I also don't think that it detracts from what the Palestinians went through and the homes that were lost, I don't believe that two wrongs make a right, but I do think that it helps to understand that those were desparate times and desparate people trying to survive.
The settlements of today within the West Bank and Gaza were built in a completely different way and with different motivations. They may also have been viewed differently had Israel annexed the areas and offered citizenship to the Palestinians

On another note - I hope it goes well for you in Gaza. Irrespective of other issues (West Bank etc.) I hope that the transition goes well and peacefully for you and that you are able to deal with the many issues that will start to arise (I believe that Lebanon wants to address the issue of refugees there) and be able to build a pleasant and prosperous home for the residents of Gaza.

5:33 PM  
Blogger Abu-Issa said...

Laila, Thank you for your continued stream of information and commentary from Palestine, it has done wonders for me being a Palestinian living in exile. My continued question is vis-a-vis the early settlers: if they were indeed 'refugees' why didn't they just imigrate legally and become Palestinian Jews? After the 400 years of Turkish occupation (and the British occupation) Palestine was on the verge of rebuilding itself. At a time when the Palestinian-Jewish population was a mere 5 percent I don't see why they wouldn't want to simply join Palestinian society...unless the goal was indeed the outcome which we see today, an exclusive Jewish state...

6:02 PM  
Blogger lisoosh said...

Abu-issa,
That's an easy one.
The early settlers 1900's did emigrate legally, they bought land from Turkish landlords and moved here to small villages, Jerusalem and communal settlements. Their numbers were fairly small, in proportion to the number of Jews in Eastern Europe, most of whom moved to Western Europe and the US. They did in fact think of themselves as Palestinians but did not formally move to "Palestine" because such a political entity did not exist, my understanding is that many Arab nations viewed the area as part of Syria.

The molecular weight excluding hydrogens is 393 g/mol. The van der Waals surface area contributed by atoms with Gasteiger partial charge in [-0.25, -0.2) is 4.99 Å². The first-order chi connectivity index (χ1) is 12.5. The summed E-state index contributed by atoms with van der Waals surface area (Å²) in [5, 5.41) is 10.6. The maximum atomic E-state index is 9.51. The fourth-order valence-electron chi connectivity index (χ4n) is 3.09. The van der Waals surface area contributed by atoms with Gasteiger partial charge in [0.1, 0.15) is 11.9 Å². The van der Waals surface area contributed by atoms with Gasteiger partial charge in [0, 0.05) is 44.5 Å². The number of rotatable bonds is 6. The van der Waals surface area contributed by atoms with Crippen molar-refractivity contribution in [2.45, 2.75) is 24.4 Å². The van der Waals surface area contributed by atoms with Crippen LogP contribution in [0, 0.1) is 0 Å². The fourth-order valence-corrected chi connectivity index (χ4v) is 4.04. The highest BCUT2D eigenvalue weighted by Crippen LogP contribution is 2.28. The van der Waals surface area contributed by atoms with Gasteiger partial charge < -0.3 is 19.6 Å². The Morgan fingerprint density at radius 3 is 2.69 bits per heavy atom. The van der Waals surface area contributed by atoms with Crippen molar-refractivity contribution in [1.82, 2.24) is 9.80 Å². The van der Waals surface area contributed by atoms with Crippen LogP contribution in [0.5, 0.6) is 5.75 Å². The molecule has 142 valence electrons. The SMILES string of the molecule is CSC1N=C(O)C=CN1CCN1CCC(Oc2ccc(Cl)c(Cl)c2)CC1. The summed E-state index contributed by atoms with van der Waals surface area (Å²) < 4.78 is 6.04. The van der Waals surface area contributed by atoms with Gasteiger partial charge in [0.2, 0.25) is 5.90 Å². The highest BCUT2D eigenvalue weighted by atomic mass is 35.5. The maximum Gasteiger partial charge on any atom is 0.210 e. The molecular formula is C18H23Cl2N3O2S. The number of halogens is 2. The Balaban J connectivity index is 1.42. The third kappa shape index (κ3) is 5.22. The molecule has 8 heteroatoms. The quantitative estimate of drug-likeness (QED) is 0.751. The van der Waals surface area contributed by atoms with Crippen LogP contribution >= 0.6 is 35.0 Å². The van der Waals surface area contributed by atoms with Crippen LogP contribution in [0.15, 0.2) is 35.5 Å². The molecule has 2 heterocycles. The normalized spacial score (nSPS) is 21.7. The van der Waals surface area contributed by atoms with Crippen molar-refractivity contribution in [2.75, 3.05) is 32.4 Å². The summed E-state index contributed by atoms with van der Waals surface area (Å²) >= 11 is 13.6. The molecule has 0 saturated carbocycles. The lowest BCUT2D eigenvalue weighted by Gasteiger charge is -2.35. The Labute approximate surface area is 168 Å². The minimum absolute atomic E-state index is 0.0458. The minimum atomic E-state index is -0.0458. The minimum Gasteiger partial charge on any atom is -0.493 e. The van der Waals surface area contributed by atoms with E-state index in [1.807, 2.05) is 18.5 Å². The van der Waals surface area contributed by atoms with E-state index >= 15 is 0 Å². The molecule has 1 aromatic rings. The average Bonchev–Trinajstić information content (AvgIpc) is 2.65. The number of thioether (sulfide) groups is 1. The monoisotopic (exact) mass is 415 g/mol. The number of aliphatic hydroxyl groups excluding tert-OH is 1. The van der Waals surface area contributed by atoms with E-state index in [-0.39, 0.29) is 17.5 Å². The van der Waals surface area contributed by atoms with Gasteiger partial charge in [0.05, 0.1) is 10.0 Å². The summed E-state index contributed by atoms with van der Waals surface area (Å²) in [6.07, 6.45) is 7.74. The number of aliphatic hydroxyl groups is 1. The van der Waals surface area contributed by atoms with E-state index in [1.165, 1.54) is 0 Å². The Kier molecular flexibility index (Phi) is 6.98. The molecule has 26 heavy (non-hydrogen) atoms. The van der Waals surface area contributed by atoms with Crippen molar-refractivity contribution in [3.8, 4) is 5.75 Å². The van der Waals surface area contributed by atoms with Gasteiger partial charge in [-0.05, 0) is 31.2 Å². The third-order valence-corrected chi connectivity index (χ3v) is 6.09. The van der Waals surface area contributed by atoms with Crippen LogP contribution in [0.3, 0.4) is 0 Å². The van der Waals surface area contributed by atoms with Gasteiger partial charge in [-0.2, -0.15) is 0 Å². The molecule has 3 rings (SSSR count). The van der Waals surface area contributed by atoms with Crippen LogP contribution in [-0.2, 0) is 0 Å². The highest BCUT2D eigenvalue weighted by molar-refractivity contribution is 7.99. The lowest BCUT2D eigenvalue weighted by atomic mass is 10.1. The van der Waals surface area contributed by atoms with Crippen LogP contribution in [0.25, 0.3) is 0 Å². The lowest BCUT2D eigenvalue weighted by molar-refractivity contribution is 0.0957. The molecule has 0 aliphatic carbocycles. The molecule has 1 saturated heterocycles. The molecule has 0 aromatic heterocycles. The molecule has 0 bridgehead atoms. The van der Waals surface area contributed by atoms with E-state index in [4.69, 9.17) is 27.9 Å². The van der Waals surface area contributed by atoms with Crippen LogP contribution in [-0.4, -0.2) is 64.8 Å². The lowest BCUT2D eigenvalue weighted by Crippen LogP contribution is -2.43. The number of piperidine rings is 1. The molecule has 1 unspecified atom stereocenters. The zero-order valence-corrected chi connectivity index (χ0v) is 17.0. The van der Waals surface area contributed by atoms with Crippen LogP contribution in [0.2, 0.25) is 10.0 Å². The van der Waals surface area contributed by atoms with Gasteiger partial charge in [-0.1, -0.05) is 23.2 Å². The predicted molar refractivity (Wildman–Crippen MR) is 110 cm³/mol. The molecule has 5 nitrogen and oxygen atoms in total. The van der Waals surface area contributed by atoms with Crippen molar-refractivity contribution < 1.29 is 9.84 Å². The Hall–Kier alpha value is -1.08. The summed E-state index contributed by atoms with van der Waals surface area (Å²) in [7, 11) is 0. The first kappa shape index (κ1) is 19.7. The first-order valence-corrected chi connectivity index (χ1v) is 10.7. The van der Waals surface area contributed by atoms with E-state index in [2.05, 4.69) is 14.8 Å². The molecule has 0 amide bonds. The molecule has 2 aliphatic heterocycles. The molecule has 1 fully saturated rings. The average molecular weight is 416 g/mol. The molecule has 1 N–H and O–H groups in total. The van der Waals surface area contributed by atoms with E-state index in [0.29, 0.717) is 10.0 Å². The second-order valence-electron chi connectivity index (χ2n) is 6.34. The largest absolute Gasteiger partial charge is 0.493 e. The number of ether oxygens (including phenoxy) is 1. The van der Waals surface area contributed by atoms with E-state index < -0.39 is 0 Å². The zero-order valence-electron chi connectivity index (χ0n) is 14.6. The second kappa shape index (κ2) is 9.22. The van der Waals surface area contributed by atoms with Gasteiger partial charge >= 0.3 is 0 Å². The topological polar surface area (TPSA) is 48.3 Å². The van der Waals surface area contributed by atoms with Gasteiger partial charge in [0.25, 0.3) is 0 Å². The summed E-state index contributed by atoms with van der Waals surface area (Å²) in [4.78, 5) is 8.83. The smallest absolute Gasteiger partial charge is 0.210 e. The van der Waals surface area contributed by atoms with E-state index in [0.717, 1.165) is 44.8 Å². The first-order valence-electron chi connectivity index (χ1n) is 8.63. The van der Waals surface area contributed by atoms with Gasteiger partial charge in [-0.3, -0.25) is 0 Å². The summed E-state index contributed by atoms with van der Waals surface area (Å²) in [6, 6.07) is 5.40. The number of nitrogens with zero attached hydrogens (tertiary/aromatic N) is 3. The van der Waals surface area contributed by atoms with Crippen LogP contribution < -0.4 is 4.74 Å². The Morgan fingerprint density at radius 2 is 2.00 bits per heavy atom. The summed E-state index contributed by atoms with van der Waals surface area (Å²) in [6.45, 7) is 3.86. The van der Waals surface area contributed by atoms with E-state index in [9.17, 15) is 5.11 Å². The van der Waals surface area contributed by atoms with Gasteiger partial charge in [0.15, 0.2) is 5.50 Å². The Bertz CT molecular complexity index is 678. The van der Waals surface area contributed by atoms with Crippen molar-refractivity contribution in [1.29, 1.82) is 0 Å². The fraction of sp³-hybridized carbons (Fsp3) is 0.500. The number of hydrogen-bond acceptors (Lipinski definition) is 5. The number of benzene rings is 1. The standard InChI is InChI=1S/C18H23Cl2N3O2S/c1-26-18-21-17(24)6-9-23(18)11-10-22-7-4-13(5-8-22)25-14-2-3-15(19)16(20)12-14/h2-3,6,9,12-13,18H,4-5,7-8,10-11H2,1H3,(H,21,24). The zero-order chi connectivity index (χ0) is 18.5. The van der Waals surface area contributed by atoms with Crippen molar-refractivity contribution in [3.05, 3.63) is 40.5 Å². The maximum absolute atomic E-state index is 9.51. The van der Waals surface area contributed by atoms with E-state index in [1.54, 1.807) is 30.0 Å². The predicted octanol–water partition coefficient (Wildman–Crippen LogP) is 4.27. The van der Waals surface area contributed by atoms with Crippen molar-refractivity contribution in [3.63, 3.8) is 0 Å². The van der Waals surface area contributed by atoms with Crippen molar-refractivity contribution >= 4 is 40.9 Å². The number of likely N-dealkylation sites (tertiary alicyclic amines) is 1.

The numbers of Jews increased steadily over the years and while there was certainly unrest and animosity between Jews and Arabs it had not yet reached all out war.
The big influence was WW II and the death of 6 million Jews in the holocaust. The remaining Jews were homeless, stateless and traumatized. Many of them wanted to move to the West but were barred from entering. They tried to move to Israel but the British (fearing reprisals from oil producing Arab nations) refused them entry and interred them in camps in Cyprus. From then on all hell broke loose, they pushed for a country, partition was suggested, the Jews accepted, the Arabs rejected and a war started.

Yes, I know this is a little simplistic, everyone will disagree with something I said. But it's a lot of history and this isn't my blog so I am not entitled to take up too much space.

2:31 AM  
Blogger ratttu said...

two general comments.
i think we should try and distinguish between the Zionist project - which was undeniabely exclusive from the start - and the actual immigrants that came for a range of reasons, some of them were Zionist enthusiasts, some didn't have any other place to go.

Also, I think Israelis find it difficult to look critically on Zionism, because they feel they will always be seen as crusaders, that the Arabs will always want kick them out. This is because the conflict was never resolved, but also because of the trauma of the Holocaust and the way it is taught and remembered in Israel. So even thoough Israel is a US ally, have the strongest army in the middle east, etc etc, Israelis live in fear. I think this fear makes it very difficult for them to think critically about Zionism. Anyone who speaks critically is seen to undermine the existance of Israel..

4:40 PM